Pierre, Baron de Coubertin (1863-1937) was a very odd cove. Inspired as much by a rural fête in Shropshire known as the Much Wenlock Olympics as by ancient Greece, he invented the modern Olympic Games. The original spur for his sporting endeavour was the Franco-Prussian War of 1870, which ended in a terrible French defeat. Coubertin, scion of a minor aristocratic family, became obsessed with French weakness. His aim was to, as he put it, ‘rebronze’ the male population, to bolster French virility through regular exercise and sports.
When we think of sports now, we think mainly of athletics (derived from ancient Greece) and team sports (derived from England). In the Baron’s day, the dominance of Greek and British games was not yet so clear. The Germans, stimulated by a hearty nationalist named Friedrich Jahn (1778-1852), also known as the Turnvater, still preferred mass callisthenics, or Turnen, hence Jahn’s sobriquet. He was the inventor of stretching, straining and swinging in unison, exercises he regarded as typical expressions of the German spirit.
The US, as late as the early 20th century, was still split between British-style sporting enthusiasts and healthy gymnasts in the German spirit. A school in Chicago is still named after the Turnfather. France was not big on either type of exercise. So it was quite a feat of Coubertin, an indefatigable committee man, to have convinced his own countrymen, as well as the Americans, the British, the Greeks, the Germans, and a few other nations, to compete in the first modern Olympic Games in Athens in 1896. These games included athletics and fencing, but also such Anglo-Saxon pursuits as tennis
The decision to devote his life to games came to the baron, at least according to legend, as a kind of epiphany in the chapel of Rugby school. His visit there, in 1883, was the result of his admiration of Tom Brown’s Schooldays, and particularly of Thomas Arnold’s ideas on ‘muscular Christianity’. Dr Arnold was not much of a games man, more a horseman in fact, and a keen flogger of boys, but his regime of fresh air and exercise, put into practice at Rugby school, seemed just the thing, in Coubertin’s eyes, to rebronze the effete and demoralized French male.
Sinking to his knees at the marble feet of Dr Arnold, Coubertin glimpsed what he described as ‘the cornerstone of the British empire.’ And this was, of course, something entirely admirable. The key to British virility, and thus to the building of a great empire, was public school education, that leafy but Spartan factory of a global ruling class. This is the way the products of the public schools saw it, and so did continental admirers, such as Coubertin.
To call Coubertin, and other Anglophiles of his type, reactionaries would be a mistake. They were conservative, to be sure, but also liberals of a kind. Real reactionaries, who pined after the ancien régime of church and monarchy in France, such as Charles Maurras, founder of the anti-liberal, anti-semitic Action Française, despised everything about the British, including their love of games, and Maurras despised Coubertin, and his enthusiasms, just as much.
Whereas the Junker class of Germany, or the aristocracy in the Austro-Hungarian Empire, was more like a caste, the upper class in Britain was more porous. A man of wit and education could gain a foothold; think of Benjamin Disraeli, a figure whose status would have been unimaginable anywhere else in 19th century Europe.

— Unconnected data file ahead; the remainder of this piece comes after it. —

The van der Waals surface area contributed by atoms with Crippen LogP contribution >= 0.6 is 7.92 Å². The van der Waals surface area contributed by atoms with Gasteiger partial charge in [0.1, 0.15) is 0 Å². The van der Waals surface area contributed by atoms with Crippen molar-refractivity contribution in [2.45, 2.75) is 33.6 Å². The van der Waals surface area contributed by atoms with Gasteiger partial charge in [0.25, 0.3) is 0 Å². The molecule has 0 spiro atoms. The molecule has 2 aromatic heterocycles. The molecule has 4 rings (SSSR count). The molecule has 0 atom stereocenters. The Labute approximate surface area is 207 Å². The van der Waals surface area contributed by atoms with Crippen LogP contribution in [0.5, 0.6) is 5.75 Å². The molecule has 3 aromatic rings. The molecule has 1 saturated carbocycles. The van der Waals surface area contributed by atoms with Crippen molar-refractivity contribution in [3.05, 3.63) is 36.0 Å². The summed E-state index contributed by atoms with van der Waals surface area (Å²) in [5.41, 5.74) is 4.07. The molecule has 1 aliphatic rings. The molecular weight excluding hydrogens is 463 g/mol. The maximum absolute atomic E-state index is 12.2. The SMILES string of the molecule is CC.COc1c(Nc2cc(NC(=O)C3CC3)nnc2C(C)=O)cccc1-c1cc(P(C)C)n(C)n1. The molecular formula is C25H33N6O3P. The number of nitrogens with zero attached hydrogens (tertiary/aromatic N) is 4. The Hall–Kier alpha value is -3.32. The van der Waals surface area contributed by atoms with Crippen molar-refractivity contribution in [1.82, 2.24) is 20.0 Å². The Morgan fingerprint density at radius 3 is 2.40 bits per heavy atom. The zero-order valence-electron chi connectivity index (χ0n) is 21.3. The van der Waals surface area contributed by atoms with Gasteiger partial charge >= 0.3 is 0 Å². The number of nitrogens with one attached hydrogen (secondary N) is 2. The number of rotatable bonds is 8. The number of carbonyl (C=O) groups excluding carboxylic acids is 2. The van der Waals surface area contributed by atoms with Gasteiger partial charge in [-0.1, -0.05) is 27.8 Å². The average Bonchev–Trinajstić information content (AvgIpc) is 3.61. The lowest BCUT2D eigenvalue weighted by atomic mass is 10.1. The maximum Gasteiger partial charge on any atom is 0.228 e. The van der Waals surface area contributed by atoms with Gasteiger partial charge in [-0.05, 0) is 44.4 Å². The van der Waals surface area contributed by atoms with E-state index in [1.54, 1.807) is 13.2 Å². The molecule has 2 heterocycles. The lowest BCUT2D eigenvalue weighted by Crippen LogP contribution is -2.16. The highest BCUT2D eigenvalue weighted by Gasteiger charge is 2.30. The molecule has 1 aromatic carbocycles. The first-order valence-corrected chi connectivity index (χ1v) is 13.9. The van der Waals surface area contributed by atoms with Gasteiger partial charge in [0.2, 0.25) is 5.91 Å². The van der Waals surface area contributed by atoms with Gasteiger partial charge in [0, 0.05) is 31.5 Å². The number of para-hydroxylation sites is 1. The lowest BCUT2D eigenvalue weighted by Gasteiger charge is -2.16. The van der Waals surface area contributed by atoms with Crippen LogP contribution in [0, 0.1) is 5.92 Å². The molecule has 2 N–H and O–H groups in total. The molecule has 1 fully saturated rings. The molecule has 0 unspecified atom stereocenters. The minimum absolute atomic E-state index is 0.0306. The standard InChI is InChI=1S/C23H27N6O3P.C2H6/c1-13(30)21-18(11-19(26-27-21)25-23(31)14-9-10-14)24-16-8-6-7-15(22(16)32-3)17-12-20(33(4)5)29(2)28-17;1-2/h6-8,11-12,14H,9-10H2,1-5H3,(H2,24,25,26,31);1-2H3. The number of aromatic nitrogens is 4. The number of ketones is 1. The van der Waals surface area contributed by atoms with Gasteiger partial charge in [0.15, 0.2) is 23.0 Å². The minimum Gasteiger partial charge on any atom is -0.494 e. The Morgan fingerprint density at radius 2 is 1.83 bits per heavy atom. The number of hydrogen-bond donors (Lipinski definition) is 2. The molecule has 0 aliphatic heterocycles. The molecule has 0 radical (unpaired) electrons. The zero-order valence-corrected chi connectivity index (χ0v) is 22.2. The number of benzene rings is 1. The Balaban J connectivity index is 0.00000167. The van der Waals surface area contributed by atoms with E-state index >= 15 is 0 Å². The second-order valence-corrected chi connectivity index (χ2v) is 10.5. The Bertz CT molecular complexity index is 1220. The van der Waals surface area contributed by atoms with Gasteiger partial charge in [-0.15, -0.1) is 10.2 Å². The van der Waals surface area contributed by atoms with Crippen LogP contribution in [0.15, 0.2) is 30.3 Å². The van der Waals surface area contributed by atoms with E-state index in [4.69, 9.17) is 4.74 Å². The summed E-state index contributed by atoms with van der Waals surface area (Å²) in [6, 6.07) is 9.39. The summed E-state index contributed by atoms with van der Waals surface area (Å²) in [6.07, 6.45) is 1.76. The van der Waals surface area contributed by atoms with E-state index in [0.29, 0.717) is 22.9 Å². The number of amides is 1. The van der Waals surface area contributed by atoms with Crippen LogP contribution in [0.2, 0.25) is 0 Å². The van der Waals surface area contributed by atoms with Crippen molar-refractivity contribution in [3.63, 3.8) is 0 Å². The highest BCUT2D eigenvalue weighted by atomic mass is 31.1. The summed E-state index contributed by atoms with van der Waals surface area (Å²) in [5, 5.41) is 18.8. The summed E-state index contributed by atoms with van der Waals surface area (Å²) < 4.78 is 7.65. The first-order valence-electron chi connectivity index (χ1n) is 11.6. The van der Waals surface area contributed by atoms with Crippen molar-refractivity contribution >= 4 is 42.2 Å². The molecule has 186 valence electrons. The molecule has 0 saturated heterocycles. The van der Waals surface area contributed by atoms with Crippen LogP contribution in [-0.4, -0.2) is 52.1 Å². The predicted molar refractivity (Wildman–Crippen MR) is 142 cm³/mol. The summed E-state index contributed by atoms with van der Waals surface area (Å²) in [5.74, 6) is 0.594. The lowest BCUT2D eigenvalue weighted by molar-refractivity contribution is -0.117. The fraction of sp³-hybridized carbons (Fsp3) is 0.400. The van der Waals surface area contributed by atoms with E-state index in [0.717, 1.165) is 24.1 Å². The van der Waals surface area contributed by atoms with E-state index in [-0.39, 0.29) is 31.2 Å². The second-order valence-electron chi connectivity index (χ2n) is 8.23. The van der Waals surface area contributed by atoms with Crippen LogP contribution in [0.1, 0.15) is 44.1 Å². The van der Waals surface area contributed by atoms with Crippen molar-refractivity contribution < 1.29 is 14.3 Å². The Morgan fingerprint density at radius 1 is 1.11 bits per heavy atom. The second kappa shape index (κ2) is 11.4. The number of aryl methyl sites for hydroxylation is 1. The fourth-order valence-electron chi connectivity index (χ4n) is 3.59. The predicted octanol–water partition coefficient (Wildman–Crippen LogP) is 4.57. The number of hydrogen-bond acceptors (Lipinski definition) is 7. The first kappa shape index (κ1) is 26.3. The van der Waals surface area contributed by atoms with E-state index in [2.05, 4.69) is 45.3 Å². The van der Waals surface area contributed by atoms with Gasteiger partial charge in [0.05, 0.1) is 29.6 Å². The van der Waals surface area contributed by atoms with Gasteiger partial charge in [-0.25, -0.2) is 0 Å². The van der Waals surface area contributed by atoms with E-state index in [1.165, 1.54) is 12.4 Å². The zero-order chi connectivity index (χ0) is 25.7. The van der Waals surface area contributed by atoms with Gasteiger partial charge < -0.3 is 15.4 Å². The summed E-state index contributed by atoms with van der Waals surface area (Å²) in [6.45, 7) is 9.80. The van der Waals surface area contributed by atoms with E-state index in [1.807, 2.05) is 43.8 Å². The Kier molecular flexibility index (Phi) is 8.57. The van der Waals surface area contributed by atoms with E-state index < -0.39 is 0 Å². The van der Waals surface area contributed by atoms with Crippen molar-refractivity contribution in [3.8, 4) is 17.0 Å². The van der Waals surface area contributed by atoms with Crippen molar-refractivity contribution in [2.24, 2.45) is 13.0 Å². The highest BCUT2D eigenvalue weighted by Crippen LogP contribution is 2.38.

Britain had pulled something off that baffled many Europeans: having avoided a revolution, the British managed to perpetuate a socially unequal society by continuously refreshing the ruling class. And this was done by creating a class of gentlemen at the public schools. In Coubertin’s words: ‘Let us renounce that dangerous pipedream of an equal education for all and follow the example of the British people who understand so well the difference between democracy and equality.’
In short, gentlemanismo allowed one to reconcile social inequality with a sense of being liberal. Coubertin believed in freedom, as long as liberal institutions were exclusively run by a gentlemanly elite of men in blazers. This elite can be deeply philistine, of course, and the hearty exclamations of ‘play up! play up! play the game!’ sometimes disguise less pleasant qualities such as raw self-interest. Here is George Orwell (Wellington and Eton) on the upper class English voice: ‘And what voices! A sort of over-fedness, a fatuous self-confidence, a constant bah-bahing of laughter about nothing, above all a sort of heaviness & richness combined with a fundamental ill-will — people who, one instinctively feels, without even being able to see them, are the enemies of anything intelligent or sensitive or beautiful.’
Coubertin’s brand of bluff gentlemanismo is certainly more attractive than the malevolent rightwingery of Charles Maurras. But reactionary cynicism sometimes affords a deeper insight into the dark side of human behaviour than complacent liberalism. The last time Coubertin’s voice was heard in public was in Berlin, at the opening of the Nazi Olympic Games, a year before his death. Even as Hitler was preparing to conquer the world, Coubertin was still blathering on about being a good sport. He might have meant it too. Which is more than can be said of some of his successors in the sporting aristocracy, whose self interest is barely even disguised.